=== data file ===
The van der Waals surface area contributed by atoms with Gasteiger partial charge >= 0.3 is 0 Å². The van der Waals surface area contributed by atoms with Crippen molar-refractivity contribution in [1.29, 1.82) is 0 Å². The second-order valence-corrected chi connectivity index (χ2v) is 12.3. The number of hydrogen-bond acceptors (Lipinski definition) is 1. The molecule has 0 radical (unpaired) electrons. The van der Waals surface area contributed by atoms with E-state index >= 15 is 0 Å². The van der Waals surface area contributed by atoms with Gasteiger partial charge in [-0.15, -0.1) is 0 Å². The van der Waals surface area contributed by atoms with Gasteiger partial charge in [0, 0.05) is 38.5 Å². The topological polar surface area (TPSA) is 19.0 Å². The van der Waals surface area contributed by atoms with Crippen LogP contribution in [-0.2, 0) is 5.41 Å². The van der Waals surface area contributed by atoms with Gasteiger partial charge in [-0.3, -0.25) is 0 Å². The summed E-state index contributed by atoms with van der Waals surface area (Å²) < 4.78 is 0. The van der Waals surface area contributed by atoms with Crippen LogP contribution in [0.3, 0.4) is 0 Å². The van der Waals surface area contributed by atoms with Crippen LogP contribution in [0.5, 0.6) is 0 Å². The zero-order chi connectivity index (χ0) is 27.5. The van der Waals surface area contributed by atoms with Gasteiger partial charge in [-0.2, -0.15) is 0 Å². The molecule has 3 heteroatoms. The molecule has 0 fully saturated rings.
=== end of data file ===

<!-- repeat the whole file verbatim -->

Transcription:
The van der Waals surface area contributed by atoms with Gasteiger partial charge >= 0.3 is 0 Å². The van der Waals surface area contributed by atoms with Crippen molar-refractivity contribution in [1.29, 1.82) is 0 Å². The second-order valence-corrected chi connectivity index (χ2v) is 12.3. The number of hydrogen-bond acceptors (Lipinski definition) is 1. The molecule has 0 radical (unpaired) electrons. The van der Waals surface area contributed by atoms with E-state index >= 15 is 0 Å². The van der Waals surface area contributed by atoms with Gasteiger partial charge in [-0.15, -0.1) is 0 Å². The van der Waals surface area contributed by atoms with Gasteiger partial charge in [0, 0.05) is 38.5 Å². The topological polar surface area (TPSA) is 19.0 Å². The van der Waals surface area contributed by atoms with Crippen LogP contribution in [-0.2, 0) is 5.41 Å². The van der Waals surface area contributed by atoms with Gasteiger partial charge in [-0.3, -0.25) is 0 Å². The summed E-state index contributed by atoms with van der Waals surface area (Å²) < 4.78 is 0. The van der Waals surface area contributed by atoms with Crippen LogP contribution in [0.3, 0.4) is 0 Å². The van der Waals surface area contributed by atoms with Crippen LogP contribution in [0.5, 0.6) is 0 Å². The zero-order chi connectivity index (χ0) is 27.5. The van der Waals surface area contributed by atoms with Gasteiger partial charge in [-0.2, -0.15) is 0 Å². The molecule has 3 heteroatoms. The molecule has 0 fully saturated rings.